David A. Reierson
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Initial Publication Date: August 15, 2008


In this chemistry lab, students investigate how to build and launch a simple rocket that uses hydrogen and oxygen gases that will be mixed to propel the rocket (large bulb plastic pipette). Students will understand the principles of combustion reactions, kinetics, stoichiometry of reactions, activation energy, explosive mixtures, rocketry, and different types of chemical reactions. Students will explore and determine the proportions of hydrogen and oxygen mixture that will achieve the best launch results. Students will compare the balanced chemical reaction of hydrogen and oxygen with their lab results; students should discover that the optimal distance occurs when the mixture of hydrogen and oxygen is two to one hydrogen, oxygen mixture ratio and this can be determined theoretically from the balanced chemical reaction equation. Students will perform the lab, collect data, and discuss, compare, and contrast their lab findings with the balanced chemical reaction equation. Students will present their structured inquiry investigations using a power-point presentation. Other groups along with the teacher will assess each group by using a provided rubric. Group assessments will be the deciding assessment for the final lab score. A follow up activity could investigate how NASA scientists launch real rockets into space and propose a procedure to investigate and collect data on a launching a heavier object at the school football field.

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Learning Goals

This activity is designed so students will be learning in a structured setting and participating in a structured inquiry level through a controlled scientific experiment. During the activity, students should be able to construct a plastic bulb pipette rocket and test the rocket with varying mixtures hydrogen and oxygen by igniting the mixture with a high voltage tesla coil. The ratios will include zero to zero, ambient air, the control for the experiment, one to one, one to two, and two to one, hydrogen oxygen respectively for experimental trial. Students will launch their rockets at a forty five degree angle, a constant during all trials, and measure the distance the rocket travels from the launch platform. This activity directly meets the Minnesota State standards for chemistry content in several areas. Goal two is that students will observe and manipulate variables to better understand the fundamental chemistry concepts: principles of combustion reactions, kinetics, stoichiometry of the reactions, activation energy, explosive mixtures, rocketry, and different types of chemical reactions. This activity is designed for students to: use higher order thinking skills (critical thinking, math use in science, data analysis, synthesis of ideas, and modeling) that are developed by the rocket activity. This activity promotes critical thinking, data analysis, observation techniques, lab techniques, questioning, and other skills and equipment operations). The third goal is that students will review and use "Key" vocabulary words and ideas to better understand the significance of: balancing equations, combustion reactions, kinetics, stoichiometry, activation energy, explosive mixtures, rocketry, and types of chemical reactions. Finally, the most important goal is for students to explore and expand on their newly acquired information by investigating and researching a similar concept. Students will research and investigate how NASA scientists launch Saturn vehicles through the use of liquefied gaseous hydrocarbons and liquid oxygen for the rocket's first stage and liquid hydrogen and liquid oxygen for the second stage of the launch sequence. One follow-up activity might be to launch a 2-liter bottle filled with hydrogen at a remote location and analyze the rate mechanisms related to the hydrogen/oxygen combustion reaction.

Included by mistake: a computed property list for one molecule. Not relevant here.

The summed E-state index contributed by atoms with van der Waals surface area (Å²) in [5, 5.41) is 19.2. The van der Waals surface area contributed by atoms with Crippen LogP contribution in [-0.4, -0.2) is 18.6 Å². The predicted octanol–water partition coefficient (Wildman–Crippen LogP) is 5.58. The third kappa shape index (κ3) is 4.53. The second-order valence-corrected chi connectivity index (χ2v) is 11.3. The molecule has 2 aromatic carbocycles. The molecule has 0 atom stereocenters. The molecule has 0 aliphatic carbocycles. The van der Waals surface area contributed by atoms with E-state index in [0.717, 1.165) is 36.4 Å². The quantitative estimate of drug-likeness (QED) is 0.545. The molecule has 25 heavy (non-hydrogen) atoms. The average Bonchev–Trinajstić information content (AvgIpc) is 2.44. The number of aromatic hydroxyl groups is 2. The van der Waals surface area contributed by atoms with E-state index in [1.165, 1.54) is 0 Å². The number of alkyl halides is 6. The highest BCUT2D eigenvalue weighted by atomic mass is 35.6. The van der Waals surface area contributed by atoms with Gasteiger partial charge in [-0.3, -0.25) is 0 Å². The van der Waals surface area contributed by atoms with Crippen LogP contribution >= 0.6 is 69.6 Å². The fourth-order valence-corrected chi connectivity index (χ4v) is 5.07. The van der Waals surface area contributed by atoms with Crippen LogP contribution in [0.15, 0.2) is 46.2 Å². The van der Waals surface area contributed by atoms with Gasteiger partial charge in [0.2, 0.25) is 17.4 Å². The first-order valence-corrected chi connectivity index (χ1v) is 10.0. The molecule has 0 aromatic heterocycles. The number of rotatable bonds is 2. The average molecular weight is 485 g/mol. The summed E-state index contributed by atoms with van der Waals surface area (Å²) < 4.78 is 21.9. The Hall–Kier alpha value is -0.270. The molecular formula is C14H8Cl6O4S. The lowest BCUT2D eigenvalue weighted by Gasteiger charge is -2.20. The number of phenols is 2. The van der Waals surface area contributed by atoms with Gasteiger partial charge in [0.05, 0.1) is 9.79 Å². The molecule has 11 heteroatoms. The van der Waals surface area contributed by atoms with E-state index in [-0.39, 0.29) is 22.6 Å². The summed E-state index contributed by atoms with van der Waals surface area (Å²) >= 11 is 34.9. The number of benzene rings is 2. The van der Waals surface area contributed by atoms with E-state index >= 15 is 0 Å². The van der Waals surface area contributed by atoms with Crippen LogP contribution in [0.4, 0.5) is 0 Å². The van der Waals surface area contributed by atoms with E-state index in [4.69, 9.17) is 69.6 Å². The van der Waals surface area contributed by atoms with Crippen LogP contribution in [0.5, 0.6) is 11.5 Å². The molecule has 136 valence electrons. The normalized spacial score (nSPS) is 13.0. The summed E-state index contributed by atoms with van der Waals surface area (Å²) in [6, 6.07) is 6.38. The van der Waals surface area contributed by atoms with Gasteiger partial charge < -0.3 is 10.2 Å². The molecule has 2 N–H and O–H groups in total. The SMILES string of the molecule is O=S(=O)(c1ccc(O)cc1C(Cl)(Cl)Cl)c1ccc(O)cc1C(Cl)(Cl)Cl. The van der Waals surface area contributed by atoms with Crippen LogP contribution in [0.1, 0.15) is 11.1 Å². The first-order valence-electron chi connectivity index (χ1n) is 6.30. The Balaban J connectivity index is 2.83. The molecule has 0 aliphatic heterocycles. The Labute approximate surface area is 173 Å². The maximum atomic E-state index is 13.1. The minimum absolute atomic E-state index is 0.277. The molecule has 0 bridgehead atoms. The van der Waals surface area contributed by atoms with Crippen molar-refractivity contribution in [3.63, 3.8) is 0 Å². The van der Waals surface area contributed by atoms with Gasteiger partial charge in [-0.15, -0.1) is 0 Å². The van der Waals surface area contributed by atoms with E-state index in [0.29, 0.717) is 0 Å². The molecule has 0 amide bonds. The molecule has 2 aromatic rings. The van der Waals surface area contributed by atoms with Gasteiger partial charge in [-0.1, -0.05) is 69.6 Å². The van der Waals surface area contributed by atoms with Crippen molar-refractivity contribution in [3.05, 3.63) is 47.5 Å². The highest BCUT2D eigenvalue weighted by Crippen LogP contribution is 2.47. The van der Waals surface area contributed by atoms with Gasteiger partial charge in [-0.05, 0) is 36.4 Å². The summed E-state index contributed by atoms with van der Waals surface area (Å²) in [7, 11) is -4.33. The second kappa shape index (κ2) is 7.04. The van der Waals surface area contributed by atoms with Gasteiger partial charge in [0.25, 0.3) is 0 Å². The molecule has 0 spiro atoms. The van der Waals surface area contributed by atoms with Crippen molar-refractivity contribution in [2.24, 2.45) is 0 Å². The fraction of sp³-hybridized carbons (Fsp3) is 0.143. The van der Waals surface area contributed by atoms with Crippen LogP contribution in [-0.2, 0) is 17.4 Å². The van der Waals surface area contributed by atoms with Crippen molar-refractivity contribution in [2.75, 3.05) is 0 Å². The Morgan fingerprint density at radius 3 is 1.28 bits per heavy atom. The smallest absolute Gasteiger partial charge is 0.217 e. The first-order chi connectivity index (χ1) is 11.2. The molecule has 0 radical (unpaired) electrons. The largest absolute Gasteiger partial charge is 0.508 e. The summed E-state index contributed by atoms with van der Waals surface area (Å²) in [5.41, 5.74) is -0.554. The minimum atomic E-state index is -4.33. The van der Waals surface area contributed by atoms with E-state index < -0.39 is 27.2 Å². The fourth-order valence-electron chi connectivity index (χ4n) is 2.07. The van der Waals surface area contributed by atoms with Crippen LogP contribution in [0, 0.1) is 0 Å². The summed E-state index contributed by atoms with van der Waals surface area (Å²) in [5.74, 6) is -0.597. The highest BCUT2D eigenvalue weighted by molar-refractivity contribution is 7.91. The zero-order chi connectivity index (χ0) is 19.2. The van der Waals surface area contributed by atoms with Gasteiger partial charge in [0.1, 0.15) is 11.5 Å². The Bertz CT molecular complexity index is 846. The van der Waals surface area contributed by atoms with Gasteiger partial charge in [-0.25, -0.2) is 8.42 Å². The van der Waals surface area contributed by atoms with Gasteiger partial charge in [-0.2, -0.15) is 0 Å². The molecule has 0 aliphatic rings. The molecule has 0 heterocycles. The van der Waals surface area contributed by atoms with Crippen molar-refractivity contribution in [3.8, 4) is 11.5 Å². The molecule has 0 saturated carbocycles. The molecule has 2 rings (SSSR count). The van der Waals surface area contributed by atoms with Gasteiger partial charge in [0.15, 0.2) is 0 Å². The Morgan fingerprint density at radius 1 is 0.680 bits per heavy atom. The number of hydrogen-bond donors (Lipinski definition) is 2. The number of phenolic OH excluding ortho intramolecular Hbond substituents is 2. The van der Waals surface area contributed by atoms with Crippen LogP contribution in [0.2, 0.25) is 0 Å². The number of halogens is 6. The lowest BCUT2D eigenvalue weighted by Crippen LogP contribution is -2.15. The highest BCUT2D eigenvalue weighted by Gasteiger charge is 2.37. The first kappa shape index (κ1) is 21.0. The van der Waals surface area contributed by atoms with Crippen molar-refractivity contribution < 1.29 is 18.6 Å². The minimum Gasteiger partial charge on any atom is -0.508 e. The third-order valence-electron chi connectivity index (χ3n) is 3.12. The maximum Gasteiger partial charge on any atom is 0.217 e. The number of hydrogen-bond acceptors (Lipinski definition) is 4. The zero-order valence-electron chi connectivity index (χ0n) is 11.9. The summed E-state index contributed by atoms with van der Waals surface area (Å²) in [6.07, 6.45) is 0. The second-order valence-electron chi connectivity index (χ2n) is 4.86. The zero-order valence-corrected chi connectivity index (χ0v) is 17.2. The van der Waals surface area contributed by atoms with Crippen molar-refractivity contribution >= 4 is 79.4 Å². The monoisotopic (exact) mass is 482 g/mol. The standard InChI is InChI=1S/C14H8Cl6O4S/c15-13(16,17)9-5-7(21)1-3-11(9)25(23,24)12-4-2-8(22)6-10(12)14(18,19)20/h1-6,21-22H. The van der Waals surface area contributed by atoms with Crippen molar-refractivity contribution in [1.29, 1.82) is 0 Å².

Context for Use

This activity could include students in grades 9-12. We are an urban public school. There are 20-35 students in my class on any given day and hour. Students are divided up into small groups of four. Special equipment, including a high voltage tesla coil, wide-stem disposable pipettes, and pure hydrogen gas and pure oxygen gas, would be suggested for this activity. I would suggest not creating your own hydrogen gas and oxygen gas for this activity because I found that many students were not successful mixing pure gases properly. It would require some modification to meet the needs of all learners due to prior experience both in science and math. It requires some lecture, lab procedures, math skills demonstrations, and assembly modeling and demonstrations by the teacher. You should expect about three full days to develop all the concepts, building the rockets, launching the rockets, and fine tuning the hydrogen/oxygen ratio for maximum flight distance. It would be encouraged to discuss the balanced chemical reaction before the lab is conducted and perform a demonstration of various launch angles and procedure for igniting the fuels in the rocket. Students should be able to solve a one variable algebraic problem, understand that electrical current flows in a conductor to ground (high voltage tesla coil to ground), understand that the tesla coil generates a large kilovolt pressure to ignite the gases, and have been introduced and practiced stoichiometry and gas laws. Additionally, students should have some experience with small hand tools required to build the rocket launch mechanism.